- $1,175 for an eligible individual with an eligible spouse
- $392 for an essential person.
SSI benefits increase in tandem with cost-of-living increases. For 2020, the increase was 1.6%. Some states pay an amount to disabled persons, which is in addition to their federal SSI benefit.
What Is Social Security Disability Benefits (SSDI)?
Social Security Disability Benefits (SSDI) is another disability program. Many people lump the two together and simply call them Social Security disability benefits. But the main difference between them lies in their eligibility requirements.
Where SSI is needs-based, SSDI eligibility is determined from your work credits. Also, SSI is funded from general fund taxes, while SSDI is funded from the Medicare portion of the Social Security trust fund.
The idea behind SSDI is to provide an income to disabled people who paid in to the Social Security program, but aren't yet old enough to begin receiving their SS benefits. So while SSI requires recipients to 65 years of age or older, SSDI recipients must be under the age of 65.
Recipients of SSDI contribute to the Social Security trust fund while working. Their contributions are in the form of FICA Social Security taxes. Having enough work credits is a requirement for SSDI qualification.
Due to income restraints, the majority of people who receive SSDI do not pay any federal income tax on the money they receive. And most states don't tax SSDI benefits whatsoever.
What Are Work Credits?
Work credits are based on earnings. In 2020, each $1,410 converts to one work credit. The maximum of credits that you can earn in 2020 is four ($5,640 in earnings). There are two tests that determine how much in SSDI you’ll receive. These are the:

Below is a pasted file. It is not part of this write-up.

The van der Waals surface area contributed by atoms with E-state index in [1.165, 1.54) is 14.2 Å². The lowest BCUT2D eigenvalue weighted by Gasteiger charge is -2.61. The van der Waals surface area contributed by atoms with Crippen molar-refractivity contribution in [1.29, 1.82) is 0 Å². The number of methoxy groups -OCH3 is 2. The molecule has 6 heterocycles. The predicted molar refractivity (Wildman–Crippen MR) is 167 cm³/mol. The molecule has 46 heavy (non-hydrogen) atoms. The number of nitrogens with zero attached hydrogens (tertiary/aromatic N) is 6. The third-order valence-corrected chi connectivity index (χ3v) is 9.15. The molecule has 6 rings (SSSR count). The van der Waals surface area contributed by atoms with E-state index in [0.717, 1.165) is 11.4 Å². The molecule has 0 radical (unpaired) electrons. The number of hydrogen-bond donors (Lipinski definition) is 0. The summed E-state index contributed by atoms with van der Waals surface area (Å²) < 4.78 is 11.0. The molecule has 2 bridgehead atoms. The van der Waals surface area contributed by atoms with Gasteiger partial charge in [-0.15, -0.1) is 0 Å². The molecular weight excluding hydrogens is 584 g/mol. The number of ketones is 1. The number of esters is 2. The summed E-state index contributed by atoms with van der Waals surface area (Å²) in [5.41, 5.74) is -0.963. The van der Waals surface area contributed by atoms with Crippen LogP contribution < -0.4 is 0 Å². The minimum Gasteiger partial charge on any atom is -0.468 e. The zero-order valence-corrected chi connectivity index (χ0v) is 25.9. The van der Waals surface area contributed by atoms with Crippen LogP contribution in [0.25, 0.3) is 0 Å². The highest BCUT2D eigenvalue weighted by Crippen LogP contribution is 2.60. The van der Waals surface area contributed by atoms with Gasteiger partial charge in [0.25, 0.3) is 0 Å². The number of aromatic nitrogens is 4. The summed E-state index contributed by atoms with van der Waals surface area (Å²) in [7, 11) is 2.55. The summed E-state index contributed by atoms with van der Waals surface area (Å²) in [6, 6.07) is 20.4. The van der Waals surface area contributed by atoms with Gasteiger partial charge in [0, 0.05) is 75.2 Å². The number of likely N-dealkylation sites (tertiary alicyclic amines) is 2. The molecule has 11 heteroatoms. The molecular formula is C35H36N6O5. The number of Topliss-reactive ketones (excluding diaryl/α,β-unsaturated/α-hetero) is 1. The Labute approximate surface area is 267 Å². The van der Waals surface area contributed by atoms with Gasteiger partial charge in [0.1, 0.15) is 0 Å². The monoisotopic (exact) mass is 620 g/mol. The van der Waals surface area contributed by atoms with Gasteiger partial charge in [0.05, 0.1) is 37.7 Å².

- Recent work test, and the
- Duration of work test
Without straying too far into the weeds, the more years you’ve worked, the more credits you’ll need. But if you haven’t earned enough in work credits to qualify for SSDI, you still might still qualify for SSI.
To recap, both Social Security (SS) and SSDI (Social Security Disability Benefits) are funded through FICA taxes and are paid via the Social Security trust fund. You can begin taking your Social Security (SS) retirement benefits at age 62. But if you become disabled before you reach retirement age, you may qualify for SSDI benefits.
SSI is also a disability benefit. But with Supplemental Security Income (SSI), you'll need to demonstrate financial need to qualify and you'll typically need be at least 65 years of age or older. Each of these programs can help relieve your financial burden when you can't work. But your maximum benefits will also be limited by your need or how much you've paid in.
To further protect your income during a short or long period of disability, you may want to consider shopping for disability insurance policy from a site like Policygenius or Breeze. You can also check out our complete guide to disability insurance.
And with the instability of government programs, you should open a retirement account and save and invest as if you'll need to fully fund your retirement yourself. If you do end up receiving Social Security benefits, it will be "extra" money that you can use however you wish. Read our full guide to saving for retirement.
Robert Farrington is America’s Millennial Money Expert® and America’s Student Loan Debt Expert™, and the founder of The College Investor, a personal finance site dedicated to helping millennials escape student loan debt to start investing and building wealth for the future. You can learn more about him here and here.
He regularly writes about investing, student loan debt, and general personal finance topics geared towards anyone wanting to earn more, get out of debt, and start building wealth for the future.
He has been quoted in major publications including the New York Times, Washington Post, Fox, ABC, NBC, and more. He is also a regular contributor to Forbes.